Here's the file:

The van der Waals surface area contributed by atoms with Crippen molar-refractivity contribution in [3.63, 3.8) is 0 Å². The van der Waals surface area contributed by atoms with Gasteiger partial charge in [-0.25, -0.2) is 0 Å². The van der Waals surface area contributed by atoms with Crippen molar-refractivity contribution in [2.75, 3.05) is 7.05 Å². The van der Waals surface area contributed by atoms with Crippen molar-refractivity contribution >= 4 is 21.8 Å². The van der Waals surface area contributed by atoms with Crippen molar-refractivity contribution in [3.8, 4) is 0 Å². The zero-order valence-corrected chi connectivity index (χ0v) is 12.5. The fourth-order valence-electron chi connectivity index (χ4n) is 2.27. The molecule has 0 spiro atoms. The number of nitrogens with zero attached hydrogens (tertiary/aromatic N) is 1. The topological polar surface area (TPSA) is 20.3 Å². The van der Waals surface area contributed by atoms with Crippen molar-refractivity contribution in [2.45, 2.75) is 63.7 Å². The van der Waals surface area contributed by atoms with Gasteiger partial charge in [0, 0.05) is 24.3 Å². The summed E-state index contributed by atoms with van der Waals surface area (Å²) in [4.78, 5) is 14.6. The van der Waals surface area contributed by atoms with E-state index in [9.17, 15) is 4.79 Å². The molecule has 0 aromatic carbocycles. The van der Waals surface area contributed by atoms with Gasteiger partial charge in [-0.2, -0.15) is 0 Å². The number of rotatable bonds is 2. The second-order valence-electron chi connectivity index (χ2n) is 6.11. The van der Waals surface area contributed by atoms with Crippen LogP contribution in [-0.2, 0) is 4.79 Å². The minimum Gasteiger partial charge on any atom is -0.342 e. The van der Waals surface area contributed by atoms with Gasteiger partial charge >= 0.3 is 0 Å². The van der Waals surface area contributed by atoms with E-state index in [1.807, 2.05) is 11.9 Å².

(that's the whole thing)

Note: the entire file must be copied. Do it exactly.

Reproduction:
The van der Waals surface area contributed by atoms with Crippen molar-refractivity contribution in [3.63, 3.8) is 0 Å². The van der Waals surface area contributed by atoms with Gasteiger partial charge in [-0.25, -0.2) is 0 Å². The van der Waals surface area contributed by atoms with Crippen molar-refractivity contribution in [2.75, 3.05) is 7.05 Å². The van der Waals surface area contributed by atoms with Crippen molar-refractivity contribution >= 4 is 21.8 Å². The van der Waals surface area contributed by atoms with Crippen molar-refractivity contribution in [3.8, 4) is 0 Å². The zero-order valence-corrected chi connectivity index (χ0v) is 12.5. The fourth-order valence-electron chi connectivity index (χ4n) is 2.27. The molecule has 0 spiro atoms. The number of nitrogens with zero attached hydrogens (tertiary/aromatic N) is 1. The topological polar surface area (TPSA) is 20.3 Å². The van der Waals surface area contributed by atoms with Crippen molar-refractivity contribution in [2.45, 2.75) is 63.7 Å². The van der Waals surface area contributed by atoms with Gasteiger partial charge in [0, 0.05) is 24.3 Å². The summed E-state index contributed by atoms with van der Waals surface area (Å²) in [4.78, 5) is 14.6. The van der Waals surface area contributed by atoms with E-state index in [9.17, 15) is 4.79 Å². The molecule has 0 aromatic carbocycles. The van der Waals surface area contributed by atoms with Gasteiger partial charge in [-0.2, -0.15) is 0 Å². The number of rotatable bonds is 2. The second-order valence-electron chi connectivity index (χ2n) is 6.11. The van der Waals surface area contributed by atoms with Crippen LogP contribution in [-0.2, 0) is 4.79 Å². The minimum Gasteiger partial charge on any atom is -0.342 e. The van der Waals surface area contributed by atoms with Gasteiger partial charge >= 0.3 is 0 Å². The van der Waals surface area contributed by atoms with E-state index in [1.807, 2.05) is 11.9 Å².